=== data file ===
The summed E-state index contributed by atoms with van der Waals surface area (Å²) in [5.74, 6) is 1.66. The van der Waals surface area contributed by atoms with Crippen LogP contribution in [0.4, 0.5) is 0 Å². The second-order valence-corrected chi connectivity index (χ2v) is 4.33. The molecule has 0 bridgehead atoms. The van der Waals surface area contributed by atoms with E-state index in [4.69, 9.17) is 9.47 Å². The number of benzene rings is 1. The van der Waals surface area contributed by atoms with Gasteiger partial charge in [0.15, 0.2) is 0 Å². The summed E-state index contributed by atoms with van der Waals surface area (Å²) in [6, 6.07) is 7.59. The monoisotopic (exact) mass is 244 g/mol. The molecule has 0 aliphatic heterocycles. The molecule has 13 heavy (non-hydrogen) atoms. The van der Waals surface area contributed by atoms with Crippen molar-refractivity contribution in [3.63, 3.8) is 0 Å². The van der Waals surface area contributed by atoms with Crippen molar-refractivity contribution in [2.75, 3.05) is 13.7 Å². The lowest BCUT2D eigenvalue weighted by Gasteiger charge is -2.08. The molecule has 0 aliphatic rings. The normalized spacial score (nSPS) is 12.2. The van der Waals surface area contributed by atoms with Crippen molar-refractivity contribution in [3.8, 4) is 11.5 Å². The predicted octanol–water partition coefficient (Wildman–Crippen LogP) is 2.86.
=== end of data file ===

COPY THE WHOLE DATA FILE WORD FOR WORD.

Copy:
The summed E-state index contributed by atoms with van der Waals surface area (Å²) in [5.74, 6) is 1.66. The van der Waals surface area contributed by atoms with Crippen LogP contribution in [0.4, 0.5) is 0 Å². The second-order valence-corrected chi connectivity index (χ2v) is 4.33. The molecule has 0 bridgehead atoms. The van der Waals surface area contributed by atoms with E-state index in [4.69, 9.17) is 9.47 Å². The number of benzene rings is 1. The van der Waals surface area contributed by atoms with Gasteiger partial charge in [0.15, 0.2) is 0 Å². The summed E-state index contributed by atoms with van der Waals surface area (Å²) in [6, 6.07) is 7.59. The monoisotopic (exact) mass is 244 g/mol. The molecule has 0 aliphatic heterocycles. The molecule has 13 heavy (non-hydrogen) atoms. The van der Waals surface area contributed by atoms with Crippen molar-refractivity contribution in [3.63, 3.8) is 0 Å². The van der Waals surface area contributed by atoms with Crippen molar-refractivity contribution in [2.75, 3.05) is 13.7 Å². The lowest BCUT2D eigenvalue weighted by Gasteiger charge is -2.08. The molecule has 0 aliphatic rings. The normalized spacial score (nSPS) is 12.2. The van der Waals surface area contributed by atoms with Crippen molar-refractivity contribution in [3.8, 4) is 11.5 Å². The predicted octanol–water partition coefficient (Wildman–Crippen LogP) is 2.86.